Web Analytics Referral Spam
WHOIS for dailyseo.xyz indicates Chinese domain registration.

Google Analytics Referral Spam from dailyseo.xyz

On Sunday, December 23, 2018, dailyseo.xyz appeared in my Google Analytics referral list with a references from /beginner-s-guide-to-blogging-and-making-money-online/6513768/ to my root page. My root page is not a page that would ever be referenced in an article on search engine optimization, so this is either Google Analytics referral spam, or a negative SEO attack. whois dailyseo.xyz shows registration on December 14, 2018 at a Chinese domain registrar, which is unusual for referral spam attacks, as most originate from Eastern Europe. whois dailyseo.xyz also indicates that the domain is registered to Lin ShaoYuan, who is the same domain owner as the referral spam generated by 99-reasons-for-seo.com.

curl -L dailyseo.xyz shows what may be a Wordpress site with a home page written by someone with minimal English language skills.

curl -L dailyseo.xyz/beginner-s-guide-to-blogging-and-making-money-online/6513768/ shows only Javascript with a redirect to https://www.xtrafficplus.com/, which was created on February 22, 2018 with private registration at GoDaddy. Since there are no headers, it appears that the article /beginner-s-guide-to-blogging-and-making-money-online/6513768/ may not be indexable from the root of the site and might be a “dark web” page.

curl -L https://www.xtrafficplus.com/ shows a site that claims to publish your articles to a large number of sites and somehow drive search traffic to your site. It actually sounds more like a negative SEO attack website more than anything else.

Figure 1. Google Trends for search terms “referral spam”.
Figure 2. Google Trends for search terms “dailyseo.xyz”. in last year.
Figure 3. Google Trends for search terms “dailyseo.xyz”. in last seven days.
Figure 4. Google Trends for search terms “xtrafficplus.com”. in last seven days.

Fixing the Problem

My first reaction in addressing referral spam was to add a line to .htaccess to block these spam referrals (see http://www.htaccess-guide.com/deny-visitors-by-referrer/ for a description of how to do this) but with more research, it turns out these referrals weren’t referrals to my site at all, but were insertions of fake referrals into my Google Analytics reports. As was the case with darodar.com, the clear intent is to cause webmasters to go to an unfamiliar site when they see a reference in their Google Analytics reports. Whether the motivation is to generate traffic to their site or to cause webmasters to visit a site that will download malware is unknown.

Based upon the instructions in Removing Referral Spam from Google Analytics, I checked the hostname on the referrals, and all showed “(not set)”–a clear sign that no one ever touched my site and that these were inserted into Google Analytics to get me to click social-buttons.com to generate traffic or download malware onto my computer.

Removing Referral Spam from Google Analytics provides a good description of the problem and some solutions. Understanding and eliminating referrer spam in Google Analytics gives another good description of referral spam and a programmatic solution that is appropriate for plug-in developers but not for administrators of WordPress, Joomla and other content management system (CMS) based sites.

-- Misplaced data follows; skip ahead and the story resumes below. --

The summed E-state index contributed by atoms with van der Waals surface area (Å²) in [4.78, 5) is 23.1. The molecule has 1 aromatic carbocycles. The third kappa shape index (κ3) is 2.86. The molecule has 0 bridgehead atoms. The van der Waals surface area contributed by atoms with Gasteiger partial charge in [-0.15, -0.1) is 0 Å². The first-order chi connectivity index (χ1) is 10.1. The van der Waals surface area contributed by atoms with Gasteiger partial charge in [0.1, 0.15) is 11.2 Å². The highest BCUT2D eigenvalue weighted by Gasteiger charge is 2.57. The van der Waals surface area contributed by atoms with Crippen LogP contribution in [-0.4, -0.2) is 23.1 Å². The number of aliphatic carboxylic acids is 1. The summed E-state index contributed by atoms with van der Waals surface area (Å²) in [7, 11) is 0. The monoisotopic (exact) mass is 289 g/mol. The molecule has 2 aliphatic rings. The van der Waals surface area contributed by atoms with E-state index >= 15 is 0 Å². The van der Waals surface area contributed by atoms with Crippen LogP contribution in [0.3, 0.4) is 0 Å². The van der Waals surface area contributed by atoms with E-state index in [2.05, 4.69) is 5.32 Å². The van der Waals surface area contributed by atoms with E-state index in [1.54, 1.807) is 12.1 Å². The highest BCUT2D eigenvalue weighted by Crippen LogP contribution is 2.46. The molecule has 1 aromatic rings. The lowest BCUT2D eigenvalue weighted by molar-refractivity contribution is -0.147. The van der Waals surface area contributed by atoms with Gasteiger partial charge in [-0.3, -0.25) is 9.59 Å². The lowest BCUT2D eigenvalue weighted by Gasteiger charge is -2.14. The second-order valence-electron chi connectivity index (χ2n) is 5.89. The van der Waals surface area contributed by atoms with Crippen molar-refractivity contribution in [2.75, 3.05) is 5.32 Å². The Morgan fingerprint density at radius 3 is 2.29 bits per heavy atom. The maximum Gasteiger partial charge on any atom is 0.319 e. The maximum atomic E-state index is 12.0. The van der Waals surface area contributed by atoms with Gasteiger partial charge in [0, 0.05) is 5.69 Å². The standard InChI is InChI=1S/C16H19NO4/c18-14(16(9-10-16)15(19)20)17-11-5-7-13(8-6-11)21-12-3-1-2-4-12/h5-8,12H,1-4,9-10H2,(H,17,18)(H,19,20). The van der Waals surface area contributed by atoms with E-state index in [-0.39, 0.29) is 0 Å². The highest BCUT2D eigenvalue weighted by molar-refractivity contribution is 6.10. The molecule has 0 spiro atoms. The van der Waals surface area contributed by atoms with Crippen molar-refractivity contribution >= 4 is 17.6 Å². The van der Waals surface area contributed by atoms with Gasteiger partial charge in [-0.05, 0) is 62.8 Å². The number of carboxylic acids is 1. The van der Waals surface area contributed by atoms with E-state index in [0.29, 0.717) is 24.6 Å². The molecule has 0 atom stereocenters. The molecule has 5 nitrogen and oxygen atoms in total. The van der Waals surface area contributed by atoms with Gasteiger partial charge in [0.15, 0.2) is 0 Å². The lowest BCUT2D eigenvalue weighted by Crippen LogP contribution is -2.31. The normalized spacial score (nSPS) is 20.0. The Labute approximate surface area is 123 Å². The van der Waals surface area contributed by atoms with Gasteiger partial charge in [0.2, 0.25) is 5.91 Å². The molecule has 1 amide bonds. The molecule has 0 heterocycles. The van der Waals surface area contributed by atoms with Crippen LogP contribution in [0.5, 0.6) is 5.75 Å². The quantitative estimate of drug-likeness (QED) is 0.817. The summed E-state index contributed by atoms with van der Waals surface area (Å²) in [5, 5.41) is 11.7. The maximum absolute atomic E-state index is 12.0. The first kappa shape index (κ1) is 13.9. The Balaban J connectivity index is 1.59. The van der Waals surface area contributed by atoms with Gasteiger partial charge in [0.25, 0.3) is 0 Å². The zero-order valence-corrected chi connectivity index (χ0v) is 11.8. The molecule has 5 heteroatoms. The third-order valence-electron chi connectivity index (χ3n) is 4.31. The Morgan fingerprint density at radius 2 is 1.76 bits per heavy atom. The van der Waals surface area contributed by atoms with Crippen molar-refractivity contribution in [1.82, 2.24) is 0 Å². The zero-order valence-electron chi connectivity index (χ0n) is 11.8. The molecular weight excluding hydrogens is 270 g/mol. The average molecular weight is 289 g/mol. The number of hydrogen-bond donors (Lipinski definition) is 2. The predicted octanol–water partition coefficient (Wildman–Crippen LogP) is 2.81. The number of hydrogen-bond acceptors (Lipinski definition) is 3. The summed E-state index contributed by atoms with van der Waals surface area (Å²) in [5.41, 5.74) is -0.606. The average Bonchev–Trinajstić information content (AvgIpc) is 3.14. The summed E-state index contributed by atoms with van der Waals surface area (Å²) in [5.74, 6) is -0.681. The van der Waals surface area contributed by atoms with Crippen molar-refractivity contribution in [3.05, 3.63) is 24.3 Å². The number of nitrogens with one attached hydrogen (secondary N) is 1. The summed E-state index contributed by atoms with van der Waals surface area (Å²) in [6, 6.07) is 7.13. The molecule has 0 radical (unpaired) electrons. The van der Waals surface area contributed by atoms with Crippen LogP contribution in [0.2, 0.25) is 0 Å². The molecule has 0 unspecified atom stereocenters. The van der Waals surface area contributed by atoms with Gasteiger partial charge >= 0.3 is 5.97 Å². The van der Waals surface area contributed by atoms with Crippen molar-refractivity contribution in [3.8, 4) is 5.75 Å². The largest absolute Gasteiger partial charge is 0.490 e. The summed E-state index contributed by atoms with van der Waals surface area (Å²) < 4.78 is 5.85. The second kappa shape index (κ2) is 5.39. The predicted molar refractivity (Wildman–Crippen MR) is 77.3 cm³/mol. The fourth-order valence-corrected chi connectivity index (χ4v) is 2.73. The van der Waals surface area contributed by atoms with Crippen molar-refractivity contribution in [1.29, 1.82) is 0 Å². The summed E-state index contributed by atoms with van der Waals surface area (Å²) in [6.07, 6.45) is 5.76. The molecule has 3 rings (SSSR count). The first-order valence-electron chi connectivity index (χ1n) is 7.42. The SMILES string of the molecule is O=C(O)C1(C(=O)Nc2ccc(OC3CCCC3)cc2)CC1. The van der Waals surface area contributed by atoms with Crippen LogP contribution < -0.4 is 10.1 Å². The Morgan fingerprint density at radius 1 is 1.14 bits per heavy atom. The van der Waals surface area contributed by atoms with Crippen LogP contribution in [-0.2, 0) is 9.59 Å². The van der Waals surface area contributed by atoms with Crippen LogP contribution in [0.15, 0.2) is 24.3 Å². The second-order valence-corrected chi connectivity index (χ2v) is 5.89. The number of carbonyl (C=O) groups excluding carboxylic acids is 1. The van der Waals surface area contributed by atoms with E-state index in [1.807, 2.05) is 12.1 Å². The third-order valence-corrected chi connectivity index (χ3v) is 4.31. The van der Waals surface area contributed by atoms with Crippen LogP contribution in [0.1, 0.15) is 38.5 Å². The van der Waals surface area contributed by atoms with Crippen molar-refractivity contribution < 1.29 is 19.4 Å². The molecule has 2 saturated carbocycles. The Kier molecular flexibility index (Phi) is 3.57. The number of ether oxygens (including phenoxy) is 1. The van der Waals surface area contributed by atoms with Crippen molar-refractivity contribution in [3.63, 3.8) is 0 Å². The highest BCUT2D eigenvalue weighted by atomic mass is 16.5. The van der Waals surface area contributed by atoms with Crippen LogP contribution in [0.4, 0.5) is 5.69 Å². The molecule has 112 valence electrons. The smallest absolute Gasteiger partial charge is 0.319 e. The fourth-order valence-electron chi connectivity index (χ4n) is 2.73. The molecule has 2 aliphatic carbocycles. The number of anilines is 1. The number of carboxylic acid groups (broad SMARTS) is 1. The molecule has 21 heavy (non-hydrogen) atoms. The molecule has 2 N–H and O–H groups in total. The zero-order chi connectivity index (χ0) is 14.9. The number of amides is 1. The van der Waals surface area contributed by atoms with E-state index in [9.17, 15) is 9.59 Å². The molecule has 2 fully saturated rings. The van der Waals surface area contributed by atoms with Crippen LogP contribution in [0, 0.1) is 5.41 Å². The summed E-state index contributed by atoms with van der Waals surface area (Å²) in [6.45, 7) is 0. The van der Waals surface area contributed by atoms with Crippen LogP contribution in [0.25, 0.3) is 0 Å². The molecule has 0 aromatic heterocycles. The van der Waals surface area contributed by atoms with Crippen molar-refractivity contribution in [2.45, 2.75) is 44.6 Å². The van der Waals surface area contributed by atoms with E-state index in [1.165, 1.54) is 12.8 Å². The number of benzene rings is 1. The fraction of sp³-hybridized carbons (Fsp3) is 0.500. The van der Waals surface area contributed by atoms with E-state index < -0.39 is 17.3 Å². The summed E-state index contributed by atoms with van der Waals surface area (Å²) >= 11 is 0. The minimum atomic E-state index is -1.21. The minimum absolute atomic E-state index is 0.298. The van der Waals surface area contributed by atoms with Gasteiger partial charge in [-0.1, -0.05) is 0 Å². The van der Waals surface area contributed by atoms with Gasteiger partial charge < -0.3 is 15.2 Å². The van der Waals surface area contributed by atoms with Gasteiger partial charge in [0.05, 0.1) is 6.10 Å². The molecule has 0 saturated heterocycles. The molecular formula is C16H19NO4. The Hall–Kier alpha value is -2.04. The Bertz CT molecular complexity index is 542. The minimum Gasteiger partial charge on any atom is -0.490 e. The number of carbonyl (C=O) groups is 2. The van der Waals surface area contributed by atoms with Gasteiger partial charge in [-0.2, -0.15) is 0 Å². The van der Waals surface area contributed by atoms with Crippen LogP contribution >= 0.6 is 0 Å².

An alternative is to switch to self-hosted Piwik for your web analytics; if you do this, it will be immediately clear that the vast majority of Google Analytics referral spam is of the spoofed variety rather than the crawler variety. Piwik does not have the advertising integration nor does it have the demographic information, but for many small-traffic sites it can provide much more information. See Using Piwik as an Alternative to Google Analytics on this web site for more information on why Piwik might work for you and how to implement it.

Useful Commands and Web Sites for Investigating Referrers

For investigating a referrer, here are some useful commands and web sites:

  • TCPIPutils is a great site for looking up data on an domain or IP address
  • For domain registrations, the command line whois social-buttons.com is very convenient as is https://www.whois.net/
  • For IP lookups, dig social-buttons.com is convenient, as is http://ip-lookup.net/index.php
  • Better Business Bureau
  • To view a site in character mode so that malware doesn’t get downloaded, use curl and curl -L. These are commonly installed on Linux machines, but will require additional software on Windows and OS X, as discussed below.
  • To look up a lot of information on an IP address in one place http://www.tcpiputils.com/browse/ip-address will give you a lot of information quickly.

Command Line Utilities

To use the whois, dig and curl commands on Windows and OS X, you will need to install additional software:

  • On Windows, install Cygwin and add the curl package.
  • On OS X, install MacPorts and add the curl package.

Cygwin and MacPorts have many additional command line and graphical utilities that make life easier in Windows and OS X.

More Information

For more information on referral spam, see

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